Monthly Archives: March 2012

La France, joue-t-elle encore un rôle dans la politique mondiale ?


Pendant quelques dernières semaines, il y a certains qui ont dit que la France ne joue plus aucun rôle important dans la politique mondiale. Pour commencer, il faut que nous rejetions ce sentiment comme faux. La France d’aujourd’hui joue un rôle actif et important dans la politique globale. Elle est, par exemple, un des membres permanents du Conseil de la sécurité des Nations unies. Une telle position ne serait jamais accordée à une national sans influence ou sans puissance mondiale. Les décisions qui sont prises dans les rendez-vous de ce conseil ont toujours un impact grave et global. Ces pays peuvent autoriser les attaques militaires contre les autres, mettre en place des mesures qui légalisent une guerre ou imposer des sanctions politiques et économiques sur un pays pour faire pression sur un régime ou pour le punir. Comme membre du Csnu, la France est au cœur de la politique internationale.

Ce n’est pas seulement dans une salle de rendez-vous à New York que la République Française montre son rôle mondiale. Avec le Premier Ministre britannique, David Cameron, le Président Sarkozy a mené les efforts de l’Otan pour aider les opposants de Colonel Kadhafi en Lybie en 2011. La situation dans ce pays s’empirait avec de nombreuses fatalités civiles. En conséquence, M. Sarkozy a donné l’ordre à l’Armée de l’air française à intervenir. Avec M. Cameron, la France a mené une intervention qui s’est terminée par la mort de Kadhafi et la transition vers la démocratie.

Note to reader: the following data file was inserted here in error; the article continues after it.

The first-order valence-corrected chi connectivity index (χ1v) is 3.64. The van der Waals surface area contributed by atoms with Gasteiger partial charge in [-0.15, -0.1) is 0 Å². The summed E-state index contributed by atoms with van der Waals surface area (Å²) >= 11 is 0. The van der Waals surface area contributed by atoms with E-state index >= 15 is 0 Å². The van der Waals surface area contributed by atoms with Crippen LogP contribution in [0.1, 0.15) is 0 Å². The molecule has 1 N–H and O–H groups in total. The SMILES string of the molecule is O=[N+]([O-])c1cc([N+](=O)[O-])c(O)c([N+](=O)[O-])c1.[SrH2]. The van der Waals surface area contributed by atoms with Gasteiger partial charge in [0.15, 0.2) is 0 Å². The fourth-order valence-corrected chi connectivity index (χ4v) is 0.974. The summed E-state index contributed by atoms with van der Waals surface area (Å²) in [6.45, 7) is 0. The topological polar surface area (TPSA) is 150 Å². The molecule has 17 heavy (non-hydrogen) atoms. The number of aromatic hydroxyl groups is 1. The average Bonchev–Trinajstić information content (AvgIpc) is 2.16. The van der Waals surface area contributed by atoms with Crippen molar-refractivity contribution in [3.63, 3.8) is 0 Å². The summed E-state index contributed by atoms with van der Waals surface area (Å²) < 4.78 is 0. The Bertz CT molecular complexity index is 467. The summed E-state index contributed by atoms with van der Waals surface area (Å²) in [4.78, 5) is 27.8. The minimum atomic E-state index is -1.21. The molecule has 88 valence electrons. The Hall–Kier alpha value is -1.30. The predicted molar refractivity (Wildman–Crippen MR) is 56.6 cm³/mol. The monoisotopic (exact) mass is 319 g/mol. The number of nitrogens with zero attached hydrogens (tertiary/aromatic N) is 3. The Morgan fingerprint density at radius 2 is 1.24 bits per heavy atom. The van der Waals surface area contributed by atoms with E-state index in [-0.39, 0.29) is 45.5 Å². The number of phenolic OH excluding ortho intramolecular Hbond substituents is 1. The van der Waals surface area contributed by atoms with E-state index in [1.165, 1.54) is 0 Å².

Actuellement, le problème le problème le plus profond pour les hommes et les femmes politiques est la crise économique internationale, est pour l’occident surtout, la crise dans la zone d’euro.  Avec la Chancelière allemande, Angela Merkel, c’est le Président français qui mène les négociations pour sauvegarder l’économie européenne et pour formuler des mesures urgentes budgétaires  pour les cas sévères comme la Grèce ou l’Irlande. La BBC a reporté récemment que certains irlandais surnomment leur pays la Merkozie à cause de l’entente entre les deux chefs d’états que leur semblent contrôler la direction dans laquelle l’économie irlandaise va avancer.

Face à l’opposition du Royaume-Uni, un pays normalement considéré comme plus important dans la politique mondiale que la France, le Président continue à avancer les reformes à Bruxelles et beaucoup des grandes idées sont annoncées aux sommets franco-allemands.  Ces deux anciennes adversaires ont prises ensemble leur place dans l’histoire européenne que s’écrit pendant que nous parlons.

La France en 2012 est un pays au cœur des grands évènements politiques internationaux. A New York, elle a une voix dans les discussions dont les résultats pourraient avoir un effet profond pour tout le monde. A Bruxelles, la France mène, avec l’Allemagne, le projet de protéger les  grandes économies européennes et avancer la zone d’euro. Elle est un état déposant des armes nucléaires et elle à une place aux tables les plus importantes du monde où elle joue un rôle d’importance majeure. A Paris, le prochain habitant de l’Elysée va se trouver comme chef d’état d’une France revitalisée et bien préparée pour un rôle mondiale majeur au XXIème siécle.


Race for Life – The Acceptable Face of Sexism

Once again the time of year has come around when, as the skies are bluer, the birds are chirpier and the excuses to avoid spring cleaning are brought out with abandon, Cancer Research UK start running their TV advertising campaign to get people to sign up to run the Race for Life to raise much needed funds.